Remember those board games from the 80s/90s that included a VHS tape with them? These were interactive board games, and they set themselves apart from the usual pack of Sorry and Scrabble thanks to the fact that these VHS tapes would mostly include a host that would range from explaining how the game was played to flat out taunting you. These games were usually of the fantasy variety and ended up doing a lot with a little in terms of overall depth and most of the time ended up being pretty damn enjoyable for what they were. Over the years, these kind of board games (which there weren’t too many of sadly) are looked back on with a healthy bit of nostalgia; more so than any of the typical board games that have been around forever or are still around today.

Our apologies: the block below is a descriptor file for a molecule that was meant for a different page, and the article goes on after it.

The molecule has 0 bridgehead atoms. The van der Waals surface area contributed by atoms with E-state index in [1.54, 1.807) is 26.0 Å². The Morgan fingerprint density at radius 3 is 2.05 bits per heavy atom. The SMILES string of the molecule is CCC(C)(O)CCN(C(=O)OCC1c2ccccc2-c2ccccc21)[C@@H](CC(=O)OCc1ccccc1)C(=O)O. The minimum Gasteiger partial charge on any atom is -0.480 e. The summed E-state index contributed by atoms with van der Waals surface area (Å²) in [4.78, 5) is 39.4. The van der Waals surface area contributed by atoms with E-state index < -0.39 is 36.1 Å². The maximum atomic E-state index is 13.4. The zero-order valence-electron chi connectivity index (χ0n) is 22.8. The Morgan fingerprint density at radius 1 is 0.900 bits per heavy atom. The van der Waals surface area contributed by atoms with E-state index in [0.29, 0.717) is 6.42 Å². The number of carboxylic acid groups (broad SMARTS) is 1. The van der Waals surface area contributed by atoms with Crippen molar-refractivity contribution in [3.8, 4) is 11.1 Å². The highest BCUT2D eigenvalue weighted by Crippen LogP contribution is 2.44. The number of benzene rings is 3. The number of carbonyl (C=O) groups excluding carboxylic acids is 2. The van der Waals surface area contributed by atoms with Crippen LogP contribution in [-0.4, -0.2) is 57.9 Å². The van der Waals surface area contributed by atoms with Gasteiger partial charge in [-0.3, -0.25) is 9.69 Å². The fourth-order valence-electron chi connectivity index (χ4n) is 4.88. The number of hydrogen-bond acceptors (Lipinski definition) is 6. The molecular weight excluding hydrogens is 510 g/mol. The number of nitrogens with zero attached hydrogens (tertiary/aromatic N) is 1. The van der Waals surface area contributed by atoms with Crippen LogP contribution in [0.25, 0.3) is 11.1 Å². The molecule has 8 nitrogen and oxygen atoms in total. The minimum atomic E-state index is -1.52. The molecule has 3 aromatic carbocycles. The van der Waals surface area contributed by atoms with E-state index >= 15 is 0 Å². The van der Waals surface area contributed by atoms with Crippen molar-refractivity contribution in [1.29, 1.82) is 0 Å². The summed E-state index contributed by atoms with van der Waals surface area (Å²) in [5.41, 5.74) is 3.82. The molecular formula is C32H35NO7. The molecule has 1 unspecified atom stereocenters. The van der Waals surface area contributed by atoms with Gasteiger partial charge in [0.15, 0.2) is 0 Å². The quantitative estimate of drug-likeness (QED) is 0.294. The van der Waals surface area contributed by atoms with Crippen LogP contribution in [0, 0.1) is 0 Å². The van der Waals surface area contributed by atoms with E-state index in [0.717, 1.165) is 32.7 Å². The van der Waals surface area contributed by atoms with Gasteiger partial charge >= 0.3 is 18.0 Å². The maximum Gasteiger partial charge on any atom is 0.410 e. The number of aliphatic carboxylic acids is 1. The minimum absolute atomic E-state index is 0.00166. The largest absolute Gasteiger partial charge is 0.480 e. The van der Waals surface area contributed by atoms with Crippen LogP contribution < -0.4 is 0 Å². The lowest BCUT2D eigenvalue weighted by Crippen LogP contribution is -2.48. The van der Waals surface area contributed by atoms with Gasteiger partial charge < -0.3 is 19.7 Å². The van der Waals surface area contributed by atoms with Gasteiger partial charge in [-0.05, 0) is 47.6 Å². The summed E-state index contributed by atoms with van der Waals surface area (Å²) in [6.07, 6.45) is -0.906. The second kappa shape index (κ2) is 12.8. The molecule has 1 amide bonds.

Beyond the Gates is a movie designed to feed on this nostalgia, pure and simple. That in itself isn’t such a bad thing, as it’s actually quite enjoyable for being what it is. The plot of the film revolves around a pair of estranged brothers named Gordon (Graham Skipper) and John (John Dies at the End‘s Chase Williamson). The brothers reunite in their home town after their father mysteriously disappears, and seek to sell the remnants of his video store as well. In the process however, we discover that a mysterious VHS board game (hosted by genre stalwart Barbara Crampton, who also served as a producer on the film) may be responsible for the father’s disappearance, and soon enough the brothers are drawn into the power of the tape as mysterious events start happening, and escalate into some downright creepy moments.